Business owners in New Jersey who have trade secrets to protect could be interested in the following information. Protecting against disclosure of trade secrets can be accomplished through the use of a contractual agreement. The two types of agreements are generally used are non-compete agreements and non-disclosure agreements.
New Jersey residents and others across the country might be paying more for their Coca-Cola products if the soda manufacturer continues to lose in court. The most recent business dispute arose after a juice maker claimed that Coke's pomegranate juice is not all natural as part of a false advertising dispute.
The world of business is a competitive one, with everyone constantly striving to get ahead. However, not everyone behaves fairly in this contentious environment. Often, business disputes arise between parties when one feels that the other has behaved inappropriately. In New Jersey, the Archdiocese of Newark is now in court regarding its obligation to pay its taxes.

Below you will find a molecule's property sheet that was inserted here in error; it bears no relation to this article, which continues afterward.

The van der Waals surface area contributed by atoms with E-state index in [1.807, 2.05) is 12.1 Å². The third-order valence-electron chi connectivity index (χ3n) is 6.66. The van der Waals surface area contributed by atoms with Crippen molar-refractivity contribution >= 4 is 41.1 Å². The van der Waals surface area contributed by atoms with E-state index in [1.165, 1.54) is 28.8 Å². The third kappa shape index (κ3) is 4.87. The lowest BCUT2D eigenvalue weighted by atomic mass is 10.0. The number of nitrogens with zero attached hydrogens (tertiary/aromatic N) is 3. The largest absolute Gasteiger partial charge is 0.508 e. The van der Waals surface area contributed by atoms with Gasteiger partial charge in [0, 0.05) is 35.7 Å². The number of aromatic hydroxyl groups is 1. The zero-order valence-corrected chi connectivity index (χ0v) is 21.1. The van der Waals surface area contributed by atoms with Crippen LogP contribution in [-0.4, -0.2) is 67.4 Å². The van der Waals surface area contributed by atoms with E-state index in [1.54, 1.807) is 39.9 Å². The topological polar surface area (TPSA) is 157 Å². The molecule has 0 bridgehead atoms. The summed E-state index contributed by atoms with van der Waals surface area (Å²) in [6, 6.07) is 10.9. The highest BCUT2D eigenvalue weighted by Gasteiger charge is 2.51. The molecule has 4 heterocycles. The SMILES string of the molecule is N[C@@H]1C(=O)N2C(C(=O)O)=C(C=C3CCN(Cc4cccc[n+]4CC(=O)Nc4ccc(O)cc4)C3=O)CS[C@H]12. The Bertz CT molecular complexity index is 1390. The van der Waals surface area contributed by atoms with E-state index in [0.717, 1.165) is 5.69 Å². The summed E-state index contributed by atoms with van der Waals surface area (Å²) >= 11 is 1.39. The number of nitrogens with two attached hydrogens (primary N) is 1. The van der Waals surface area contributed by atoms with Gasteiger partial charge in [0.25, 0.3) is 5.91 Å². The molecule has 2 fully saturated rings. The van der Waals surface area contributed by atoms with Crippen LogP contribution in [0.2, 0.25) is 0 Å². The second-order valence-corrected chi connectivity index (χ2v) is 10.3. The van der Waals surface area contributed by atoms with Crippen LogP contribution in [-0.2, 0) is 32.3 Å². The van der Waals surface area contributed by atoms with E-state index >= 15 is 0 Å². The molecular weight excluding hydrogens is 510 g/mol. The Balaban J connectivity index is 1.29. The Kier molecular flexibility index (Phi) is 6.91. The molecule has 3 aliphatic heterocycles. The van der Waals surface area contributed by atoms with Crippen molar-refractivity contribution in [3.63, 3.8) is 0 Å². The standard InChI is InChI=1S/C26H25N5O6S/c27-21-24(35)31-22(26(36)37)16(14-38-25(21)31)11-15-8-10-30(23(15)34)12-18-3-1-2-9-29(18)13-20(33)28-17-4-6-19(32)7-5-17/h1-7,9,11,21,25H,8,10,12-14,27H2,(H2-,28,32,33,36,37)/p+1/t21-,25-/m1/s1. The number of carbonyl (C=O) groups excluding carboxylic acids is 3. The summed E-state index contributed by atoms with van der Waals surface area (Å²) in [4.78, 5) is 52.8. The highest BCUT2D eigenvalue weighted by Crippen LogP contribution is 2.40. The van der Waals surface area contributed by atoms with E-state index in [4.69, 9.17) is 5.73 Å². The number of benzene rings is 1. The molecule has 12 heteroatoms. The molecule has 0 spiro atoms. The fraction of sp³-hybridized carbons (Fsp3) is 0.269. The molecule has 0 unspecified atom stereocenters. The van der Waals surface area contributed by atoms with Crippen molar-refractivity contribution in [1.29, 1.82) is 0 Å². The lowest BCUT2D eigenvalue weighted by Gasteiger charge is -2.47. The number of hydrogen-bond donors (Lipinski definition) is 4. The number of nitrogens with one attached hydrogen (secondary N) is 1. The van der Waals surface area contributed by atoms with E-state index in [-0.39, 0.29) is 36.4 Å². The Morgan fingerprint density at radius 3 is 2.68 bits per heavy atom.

If you have watched Toy Story 3, then you are familiar with “Lots-O’-Huggin,” or “Lotso,” the cuddly yet disturbed stuffed bear who served as the main villain in the film. Just when you thought you had seen the last of him, he comes back again, this time to disturb Disney Enterprises in the form of a lawsuit over an intellectual property dispute and alleged unfair competition.
Through the course of business, New Jersey employees are given access to all sorts of information about the company they work for. They are privy to information about who customers are, what prices are, what the company costs are and how products are made. This information can be valuable to the company's competitors should the employees leave the company or decide to start a company of their own. Using this information could be considered unfair competition and hurt the employee's former employer.